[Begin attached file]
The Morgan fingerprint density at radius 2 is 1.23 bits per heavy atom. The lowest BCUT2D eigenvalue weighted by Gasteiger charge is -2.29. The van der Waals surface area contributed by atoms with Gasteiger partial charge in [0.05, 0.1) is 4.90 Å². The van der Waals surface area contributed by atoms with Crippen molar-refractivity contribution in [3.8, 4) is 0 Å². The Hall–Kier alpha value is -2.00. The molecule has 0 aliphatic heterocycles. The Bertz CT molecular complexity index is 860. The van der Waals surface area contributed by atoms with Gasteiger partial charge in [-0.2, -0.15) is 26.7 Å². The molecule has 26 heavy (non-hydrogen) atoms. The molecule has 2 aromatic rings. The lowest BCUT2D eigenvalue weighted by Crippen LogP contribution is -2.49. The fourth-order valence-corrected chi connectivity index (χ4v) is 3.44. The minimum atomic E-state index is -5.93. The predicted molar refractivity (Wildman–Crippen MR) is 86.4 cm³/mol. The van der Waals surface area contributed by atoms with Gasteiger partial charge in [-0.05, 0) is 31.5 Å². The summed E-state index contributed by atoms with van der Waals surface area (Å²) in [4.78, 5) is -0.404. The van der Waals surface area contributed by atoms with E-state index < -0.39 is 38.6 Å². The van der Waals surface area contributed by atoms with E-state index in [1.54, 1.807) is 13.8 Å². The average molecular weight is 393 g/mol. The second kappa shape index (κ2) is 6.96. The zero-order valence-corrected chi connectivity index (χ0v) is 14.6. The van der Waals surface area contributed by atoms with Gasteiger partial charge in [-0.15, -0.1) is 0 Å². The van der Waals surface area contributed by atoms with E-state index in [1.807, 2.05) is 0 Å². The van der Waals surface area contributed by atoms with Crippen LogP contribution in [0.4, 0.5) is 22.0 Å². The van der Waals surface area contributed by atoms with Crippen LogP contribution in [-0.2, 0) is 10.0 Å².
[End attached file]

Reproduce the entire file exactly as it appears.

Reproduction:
The Morgan fingerprint density at radius 2 is 1.23 bits per heavy atom. The lowest BCUT2D eigenvalue weighted by Gasteiger charge is -2.29. The van der Waals surface area contributed by atoms with Gasteiger partial charge in [0.05, 0.1) is 4.90 Å². The van der Waals surface area contributed by atoms with Crippen molar-refractivity contribution in [3.8, 4) is 0 Å². The Hall–Kier alpha value is -2.00. The molecule has 0 aliphatic heterocycles. The Bertz CT molecular complexity index is 860. The van der Waals surface area contributed by atoms with Gasteiger partial charge in [-0.2, -0.15) is 26.7 Å². The molecule has 26 heavy (non-hydrogen) atoms. The molecule has 2 aromatic rings. The lowest BCUT2D eigenvalue weighted by Crippen LogP contribution is -2.49. The fourth-order valence-corrected chi connectivity index (χ4v) is 3.44. The minimum atomic E-state index is -5.93. The predicted molar refractivity (Wildman–Crippen MR) is 86.4 cm³/mol. The van der Waals surface area contributed by atoms with Gasteiger partial charge in [-0.05, 0) is 31.5 Å². The summed E-state index contributed by atoms with van der Waals surface area (Å²) in [4.78, 5) is -0.404. The van der Waals surface area contributed by atoms with E-state index < -0.39 is 38.6 Å². The van der Waals surface area contributed by atoms with E-state index in [1.54, 1.807) is 13.8 Å². The average molecular weight is 393 g/mol. The second kappa shape index (κ2) is 6.96. The zero-order valence-corrected chi connectivity index (χ0v) is 14.6. The van der Waals surface area contributed by atoms with Gasteiger partial charge in [-0.15, -0.1) is 0 Å². The van der Waals surface area contributed by atoms with E-state index in [1.807, 2.05) is 0 Å². The van der Waals surface area contributed by atoms with Crippen LogP contribution in [0.4, 0.5) is 22.0 Å². The van der Waals surface area contributed by atoms with Crippen LogP contribution in [-0.2, 0) is 10.0 Å².